The player takes the role of a DOD operative who must use the BMD(Ballistic Missile Defense System) to protect the United States. This system is composed of ground-based, land-launched, and space-based system components. The goal is to destroy, defeat, confound, or destabilize incoming ballistic missiles.
The game-play is mostly text based with the player entering 5-letter commands or coordinates in order to operate the BMD. In addition to active weapons, the player has access to surveillance system needed to detect missile launches and space mines. These systems are susceptible to visual interference and outages due to their orbits.
Billed as an "authentic "Star Wars" simulation," Defcon 5 is called "second worst computer game of all time" by Computer Gaming World, and for good reasons. Fans of complex, realistic modern Cold-War simulations will detest the game, while everyone else will find it too dry, simplistic, and boring.
You are in control of the US' Strategic Defense Initiative (S.D.I) "Star Wars" space-based missile defense system. Your computer is in command of a network of orbiting visual reconnaissance satellites and an awesome arsenal of sophisticaed space based weapons. Using realistic military commands, you control nine separate weapon systems including land based chemical lasers, space based free electron lasers, neutral particle beam weapons, electromagnetic launchers, and many more. With the Cold War escalating into the inevitable nuclear showdown between the US and USSR, the fate of the world is in your hands. Your task is to destroy the missiles in time to save the human race, and deploy neutral particle beam warfare for the space based battle.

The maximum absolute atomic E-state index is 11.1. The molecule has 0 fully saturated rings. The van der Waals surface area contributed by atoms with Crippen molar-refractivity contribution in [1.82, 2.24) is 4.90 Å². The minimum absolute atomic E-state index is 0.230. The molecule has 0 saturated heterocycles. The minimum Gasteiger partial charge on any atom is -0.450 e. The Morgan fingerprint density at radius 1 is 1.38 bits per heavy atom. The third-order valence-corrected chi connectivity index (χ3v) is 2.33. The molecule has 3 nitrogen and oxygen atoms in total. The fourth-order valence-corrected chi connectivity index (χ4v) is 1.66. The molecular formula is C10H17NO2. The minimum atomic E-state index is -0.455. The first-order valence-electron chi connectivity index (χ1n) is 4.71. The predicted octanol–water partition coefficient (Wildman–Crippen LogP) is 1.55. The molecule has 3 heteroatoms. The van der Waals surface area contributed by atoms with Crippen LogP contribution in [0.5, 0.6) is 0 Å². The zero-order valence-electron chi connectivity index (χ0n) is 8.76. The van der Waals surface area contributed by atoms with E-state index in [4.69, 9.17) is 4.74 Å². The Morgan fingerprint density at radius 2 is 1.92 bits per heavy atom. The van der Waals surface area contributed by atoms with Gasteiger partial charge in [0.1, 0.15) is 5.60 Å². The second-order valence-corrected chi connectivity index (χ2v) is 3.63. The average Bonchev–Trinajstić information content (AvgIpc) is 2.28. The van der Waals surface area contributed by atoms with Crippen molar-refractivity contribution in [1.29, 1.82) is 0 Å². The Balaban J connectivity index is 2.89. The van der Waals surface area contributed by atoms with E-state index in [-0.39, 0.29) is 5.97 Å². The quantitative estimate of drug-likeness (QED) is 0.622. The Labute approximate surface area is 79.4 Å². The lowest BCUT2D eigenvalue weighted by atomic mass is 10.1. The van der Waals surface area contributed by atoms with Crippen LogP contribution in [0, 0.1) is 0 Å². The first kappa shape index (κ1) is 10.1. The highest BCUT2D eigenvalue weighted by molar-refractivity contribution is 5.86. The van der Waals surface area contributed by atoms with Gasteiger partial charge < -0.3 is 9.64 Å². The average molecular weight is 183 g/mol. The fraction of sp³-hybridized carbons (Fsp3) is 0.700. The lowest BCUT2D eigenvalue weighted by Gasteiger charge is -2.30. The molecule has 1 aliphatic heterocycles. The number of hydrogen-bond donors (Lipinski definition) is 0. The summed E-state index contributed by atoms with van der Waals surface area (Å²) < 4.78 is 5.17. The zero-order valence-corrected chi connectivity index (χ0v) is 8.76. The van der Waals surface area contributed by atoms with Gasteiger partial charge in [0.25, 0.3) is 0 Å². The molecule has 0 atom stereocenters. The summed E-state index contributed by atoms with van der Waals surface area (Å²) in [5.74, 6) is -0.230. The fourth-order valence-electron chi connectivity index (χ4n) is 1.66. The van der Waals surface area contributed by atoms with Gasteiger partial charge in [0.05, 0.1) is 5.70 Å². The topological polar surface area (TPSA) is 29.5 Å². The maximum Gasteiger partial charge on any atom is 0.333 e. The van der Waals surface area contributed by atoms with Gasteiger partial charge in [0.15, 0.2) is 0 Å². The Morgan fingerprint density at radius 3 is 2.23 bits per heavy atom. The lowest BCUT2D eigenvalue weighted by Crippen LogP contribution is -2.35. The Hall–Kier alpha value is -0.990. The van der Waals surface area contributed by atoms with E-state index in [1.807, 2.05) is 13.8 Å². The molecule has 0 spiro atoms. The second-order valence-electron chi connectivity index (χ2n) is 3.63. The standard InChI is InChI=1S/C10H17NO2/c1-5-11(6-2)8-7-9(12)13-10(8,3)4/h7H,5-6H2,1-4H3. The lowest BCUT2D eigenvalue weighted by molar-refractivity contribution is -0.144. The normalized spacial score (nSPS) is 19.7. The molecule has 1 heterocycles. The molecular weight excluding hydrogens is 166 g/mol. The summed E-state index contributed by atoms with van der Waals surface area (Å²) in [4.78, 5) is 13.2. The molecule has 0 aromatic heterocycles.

In a seemingly authentic replica of actual "Star Wars" system (albeit one that has been scaled down), the game is played via display monitors that show the status of incoming enemy warheads, various weapon systems, and so on. There are some graphics in the game, such as the world map, but most of the action is text-only. Many of Defcon 5's options are seemingly for show only-- there seems to be little difference whether you choose a neutral particle beam, or an electromagnetic launcher to fight the warheads. It is also often hard to tell which direction the warheads are moving towards, and the distinction between friendly and enemy fire. Not to mention the fact that the game plays more like a dressed-up version of Missile Command than a realistic simulation it's trying to be.
Regardless of these quirks, Defcon 5 deserves notice as one of the earliest games made about the Cold War. Fans of simulation games should stay away from this very simplistic introductory game that's barely simulating anything at all.
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